“I highly recommend this book. It is traditional as it builds on the solid studies of Brown, Moloney, and others. It traditionally follows the lectio divina style which flows into contemplation and action. It innovatively treats two overlooked themes: care of the earth and of the marginalized. This book will grab your conscience, warm your heart, and impel you into the world to complete God’s works.” Robert J. Karris



Earth, Our Original Monastery:
Cultivating Wonder and Gratitude Through Intimacy with Nature.
Christine Valters Paintner.
Pbk 160pp. ISBN 9781932057201.

Sorin Books (2020).
$41.00.
[Allow 4 weeks]

The purpose of contemplative living, Valters Paintner suggests, is to allow you to integrate the pieces of your life within yourself, in your community, and in the world around you. When you pay attention to each moment, you nurture your ability to see God’s actions in those moments.

She invites you to begin the journey of contemplative living by focusing on the image of the earth as your original monastery – the place where you learn your most fundamental prayers, participate in each day’s liturgy of praise, and experience the wisdom of the seasons.

Valters Paintner provides seven ways of seeing the earth in light of faith and pairs each one with a practical invitation to a practice. These include the earth as original:

  • Cathedral – where you first learn to worship and feel God’s presence around us, paired with the practice of stability
  • Saints – plants and animals live their calling without trying to be something they’re not and inspire you to do the same, paired with the practice of gratitude.
  • Icon – nature can serve as a window to the holy in the same way that icons do, paired with the practice of lament.


Like There’s No Tomorrow:
Climate Crisis, Eco-Anxiety and God.
Frances Ward.
Pbk 254pp. ISBN 9781789590883.

Sacristy Press (2020).
$42.00.
[Allow 3-4 weeks]

Christians often don’t know how to respond to the climate crisis and messages of possible destruction caused by human activity. Frances Ward shows how Christians can live and act with hope and faith in God in the face of eco-anxiety.

Christians often find it difficult to talk or preach or engage with the possibility of climate catastrophe and an uninhabitable earth, for the questions are enormous. Faith in God needs to engage with the reality of the tragic loss of creation through anthropogenic impact.

  • If we’re living in the end times, then how should we live?
  • Wracked with grief, anxiety and guilt, with foreboding deep as death?
  • How is it possible to live hopefully, even as we face realistically the inevitability of the radical impact of an unpredictable climate, rising sea levels, the collapse of biodiversity?
  • How do we remain faithful to God and loving to our neighbour, particularly if our neighbours are exiles and immigrants because their homes are no longer inhabitable?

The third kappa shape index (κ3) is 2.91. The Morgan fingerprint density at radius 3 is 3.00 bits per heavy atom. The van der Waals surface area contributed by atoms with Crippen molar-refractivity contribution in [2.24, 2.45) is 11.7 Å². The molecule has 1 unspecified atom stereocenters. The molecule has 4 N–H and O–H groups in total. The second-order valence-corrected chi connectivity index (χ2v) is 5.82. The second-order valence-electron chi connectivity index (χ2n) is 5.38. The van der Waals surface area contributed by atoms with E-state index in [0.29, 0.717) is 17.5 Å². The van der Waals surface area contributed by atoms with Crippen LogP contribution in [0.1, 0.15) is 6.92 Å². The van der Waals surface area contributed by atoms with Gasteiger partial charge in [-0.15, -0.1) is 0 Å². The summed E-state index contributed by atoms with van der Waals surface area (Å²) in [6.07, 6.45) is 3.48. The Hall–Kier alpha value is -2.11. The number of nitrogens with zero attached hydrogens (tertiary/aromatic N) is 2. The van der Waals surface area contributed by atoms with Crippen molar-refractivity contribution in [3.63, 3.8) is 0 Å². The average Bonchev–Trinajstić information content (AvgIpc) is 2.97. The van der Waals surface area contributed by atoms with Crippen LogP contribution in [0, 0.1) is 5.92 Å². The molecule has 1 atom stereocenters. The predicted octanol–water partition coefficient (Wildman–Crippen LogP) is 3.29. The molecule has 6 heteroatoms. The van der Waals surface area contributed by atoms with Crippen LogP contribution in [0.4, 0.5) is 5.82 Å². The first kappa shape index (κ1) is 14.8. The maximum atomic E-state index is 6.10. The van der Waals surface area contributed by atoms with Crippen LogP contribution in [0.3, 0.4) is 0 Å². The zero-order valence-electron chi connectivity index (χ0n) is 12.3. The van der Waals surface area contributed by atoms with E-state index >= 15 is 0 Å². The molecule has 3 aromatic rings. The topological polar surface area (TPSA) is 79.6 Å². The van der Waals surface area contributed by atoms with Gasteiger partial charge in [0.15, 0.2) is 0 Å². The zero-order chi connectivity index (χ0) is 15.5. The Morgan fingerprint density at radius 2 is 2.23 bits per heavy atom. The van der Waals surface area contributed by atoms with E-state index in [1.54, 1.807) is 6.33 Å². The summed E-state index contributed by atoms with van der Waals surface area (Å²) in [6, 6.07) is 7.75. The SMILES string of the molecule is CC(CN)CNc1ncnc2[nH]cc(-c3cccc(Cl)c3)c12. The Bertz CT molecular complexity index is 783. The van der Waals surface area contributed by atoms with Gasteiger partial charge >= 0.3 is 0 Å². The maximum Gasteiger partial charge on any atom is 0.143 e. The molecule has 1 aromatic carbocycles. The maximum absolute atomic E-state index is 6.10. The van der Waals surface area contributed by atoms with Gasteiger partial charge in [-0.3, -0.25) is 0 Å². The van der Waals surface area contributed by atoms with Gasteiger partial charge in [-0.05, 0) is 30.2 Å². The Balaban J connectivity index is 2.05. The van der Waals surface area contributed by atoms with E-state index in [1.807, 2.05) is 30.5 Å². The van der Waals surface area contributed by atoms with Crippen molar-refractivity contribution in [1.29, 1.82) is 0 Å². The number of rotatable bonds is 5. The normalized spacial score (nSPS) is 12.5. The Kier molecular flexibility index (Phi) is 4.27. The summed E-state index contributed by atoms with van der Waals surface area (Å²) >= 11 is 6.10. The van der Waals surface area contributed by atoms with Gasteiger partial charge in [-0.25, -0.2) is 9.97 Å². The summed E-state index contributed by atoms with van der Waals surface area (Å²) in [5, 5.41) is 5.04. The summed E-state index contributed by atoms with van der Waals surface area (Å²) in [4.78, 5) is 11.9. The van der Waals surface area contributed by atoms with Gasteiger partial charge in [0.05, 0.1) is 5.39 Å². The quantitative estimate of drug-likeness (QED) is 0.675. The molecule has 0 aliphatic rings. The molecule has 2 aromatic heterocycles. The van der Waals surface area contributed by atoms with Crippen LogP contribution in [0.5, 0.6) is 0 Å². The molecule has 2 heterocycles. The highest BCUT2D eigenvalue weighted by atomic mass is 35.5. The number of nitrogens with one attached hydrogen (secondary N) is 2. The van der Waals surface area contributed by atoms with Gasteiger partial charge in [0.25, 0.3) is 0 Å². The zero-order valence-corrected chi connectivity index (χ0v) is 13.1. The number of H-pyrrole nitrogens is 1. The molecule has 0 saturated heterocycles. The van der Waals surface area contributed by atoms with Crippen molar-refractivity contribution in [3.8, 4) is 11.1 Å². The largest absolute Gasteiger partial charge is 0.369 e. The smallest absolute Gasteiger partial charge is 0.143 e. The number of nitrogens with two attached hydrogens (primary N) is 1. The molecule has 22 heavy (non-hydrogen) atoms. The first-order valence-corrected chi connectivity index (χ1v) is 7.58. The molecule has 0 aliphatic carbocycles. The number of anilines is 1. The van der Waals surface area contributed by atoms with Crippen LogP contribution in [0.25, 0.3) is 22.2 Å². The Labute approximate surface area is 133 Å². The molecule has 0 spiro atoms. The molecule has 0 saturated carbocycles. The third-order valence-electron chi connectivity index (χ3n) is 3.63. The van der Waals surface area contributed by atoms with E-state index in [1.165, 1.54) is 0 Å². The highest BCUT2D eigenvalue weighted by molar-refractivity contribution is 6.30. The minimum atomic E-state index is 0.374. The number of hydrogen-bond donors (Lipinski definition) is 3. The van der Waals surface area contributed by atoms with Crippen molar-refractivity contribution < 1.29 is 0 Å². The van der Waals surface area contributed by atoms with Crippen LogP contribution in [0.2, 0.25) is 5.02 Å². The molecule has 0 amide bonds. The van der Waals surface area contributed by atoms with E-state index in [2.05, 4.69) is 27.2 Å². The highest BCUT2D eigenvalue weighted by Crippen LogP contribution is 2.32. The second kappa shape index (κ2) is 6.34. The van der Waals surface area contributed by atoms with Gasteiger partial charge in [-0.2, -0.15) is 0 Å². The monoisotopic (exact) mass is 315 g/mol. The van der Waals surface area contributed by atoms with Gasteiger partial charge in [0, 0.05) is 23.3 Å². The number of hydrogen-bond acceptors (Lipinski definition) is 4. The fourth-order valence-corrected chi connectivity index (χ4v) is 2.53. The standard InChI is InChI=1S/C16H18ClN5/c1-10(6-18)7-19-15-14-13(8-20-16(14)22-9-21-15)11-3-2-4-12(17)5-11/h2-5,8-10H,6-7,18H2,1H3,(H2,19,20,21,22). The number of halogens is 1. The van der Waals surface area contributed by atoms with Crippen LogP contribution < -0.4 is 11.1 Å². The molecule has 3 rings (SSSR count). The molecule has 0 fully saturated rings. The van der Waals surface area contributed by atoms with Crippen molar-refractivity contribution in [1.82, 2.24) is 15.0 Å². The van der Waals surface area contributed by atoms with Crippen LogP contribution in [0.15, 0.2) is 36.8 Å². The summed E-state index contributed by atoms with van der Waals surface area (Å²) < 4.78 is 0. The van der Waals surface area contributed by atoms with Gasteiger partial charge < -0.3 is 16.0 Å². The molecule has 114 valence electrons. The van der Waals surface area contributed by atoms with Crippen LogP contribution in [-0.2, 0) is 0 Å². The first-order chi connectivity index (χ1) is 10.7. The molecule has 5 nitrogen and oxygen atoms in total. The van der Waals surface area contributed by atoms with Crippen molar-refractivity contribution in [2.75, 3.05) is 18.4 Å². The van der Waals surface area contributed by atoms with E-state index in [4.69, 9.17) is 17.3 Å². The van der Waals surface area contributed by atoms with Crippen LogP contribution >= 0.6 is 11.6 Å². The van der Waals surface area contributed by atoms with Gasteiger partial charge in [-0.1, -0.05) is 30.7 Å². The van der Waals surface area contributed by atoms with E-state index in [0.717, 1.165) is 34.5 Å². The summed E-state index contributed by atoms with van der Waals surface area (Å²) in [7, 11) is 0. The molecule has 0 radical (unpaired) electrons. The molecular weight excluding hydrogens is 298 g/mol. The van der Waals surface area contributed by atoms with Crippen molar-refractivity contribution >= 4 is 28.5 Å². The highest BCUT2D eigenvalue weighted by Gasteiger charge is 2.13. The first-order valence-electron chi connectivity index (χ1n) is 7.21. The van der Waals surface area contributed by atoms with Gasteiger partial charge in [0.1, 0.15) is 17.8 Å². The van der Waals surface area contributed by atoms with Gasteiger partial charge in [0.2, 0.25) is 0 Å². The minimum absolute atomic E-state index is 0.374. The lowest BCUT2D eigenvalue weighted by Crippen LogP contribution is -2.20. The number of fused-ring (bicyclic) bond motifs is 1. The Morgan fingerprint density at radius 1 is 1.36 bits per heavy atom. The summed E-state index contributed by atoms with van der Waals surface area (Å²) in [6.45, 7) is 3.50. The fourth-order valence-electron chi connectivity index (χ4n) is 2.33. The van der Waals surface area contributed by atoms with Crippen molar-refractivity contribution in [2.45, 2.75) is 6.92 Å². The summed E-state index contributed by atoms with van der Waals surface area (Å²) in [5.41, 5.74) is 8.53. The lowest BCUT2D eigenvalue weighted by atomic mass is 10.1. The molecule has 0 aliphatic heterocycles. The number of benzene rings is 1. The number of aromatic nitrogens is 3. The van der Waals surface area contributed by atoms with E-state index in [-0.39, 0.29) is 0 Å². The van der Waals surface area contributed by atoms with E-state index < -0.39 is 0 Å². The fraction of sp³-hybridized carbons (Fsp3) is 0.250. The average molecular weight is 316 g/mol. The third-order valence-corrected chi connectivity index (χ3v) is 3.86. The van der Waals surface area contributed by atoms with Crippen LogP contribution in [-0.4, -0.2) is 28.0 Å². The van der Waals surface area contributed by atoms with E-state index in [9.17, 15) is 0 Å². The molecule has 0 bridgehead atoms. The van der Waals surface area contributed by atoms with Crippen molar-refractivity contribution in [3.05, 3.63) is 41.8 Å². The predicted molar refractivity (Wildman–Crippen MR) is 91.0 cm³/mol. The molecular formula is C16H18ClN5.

• What do we tell our children and grandchildren, so they don’t grow up completely overwhelmed by anxiety, such that mental illness levels continue to soar?

Frances Ward attempts to think through some of these questions; to continue to have faith, hope, and love in response to God. It is a Christian response to eco-anxiety, a theological and contemplative reflection to sustain a fierce hope that hopes against hope. It is a deep lament that provokes a fierce hope to enable humanity to live life to the full, like there’s no tomorrow.



Mystical Activism:
Transforming a World in Crisis.
John C. Robinson.
Pbk 224pp. ISBN 9781789044188.

John Hunt Publishing (2020).
$46.00.
[Allow 4 weeks]

“Mystical Activism is a book that is urgently needed in this time of environmental and cultural crisis, reminding us that frightening statistics and apocalyptic predictions are not enough – that the wisdom and will that can save our planet can only come from deep experience of the sacredness of life on Earth. This book is a beautiful, practice-filled guide to accessing mystical consciousness and committing to using the soul gifts we find there in service to a world teetering on a knife’s edge between collapse and transformation.” Ron Pevny, Director of the Center for Conscious Eldering and author of Conscious Living, Conscious Aging.

We each hold the power to change the world right where we are. To call these “end times” is not hyperbole. We are in trouble and the signs are everywhere: extreme political divisions; xenophobic violence; enormous wealth inequity; poverty and homelessness; racism, sexism, and ageism; arms build-ups and unending wars; and, most critical of all, terrifying climate disruption associated with human-made global warming.

We are the cause of these dark times. Driven by left-brain beliefs, illusions and obsessions, humanity races headlong toward the collapse of civilisation.

Robinson contends that the solution to these mounting crises also lies in the human psyche, arising from a most surprising source: the right-brain’s natural mystical consciousness. Our survival depends on whether we grasp and resolve this paradox in time.



Earthkeeping and Character:
Exploring a Christian Ecological Virtue Ethic.
Steven Bouma-Prediger.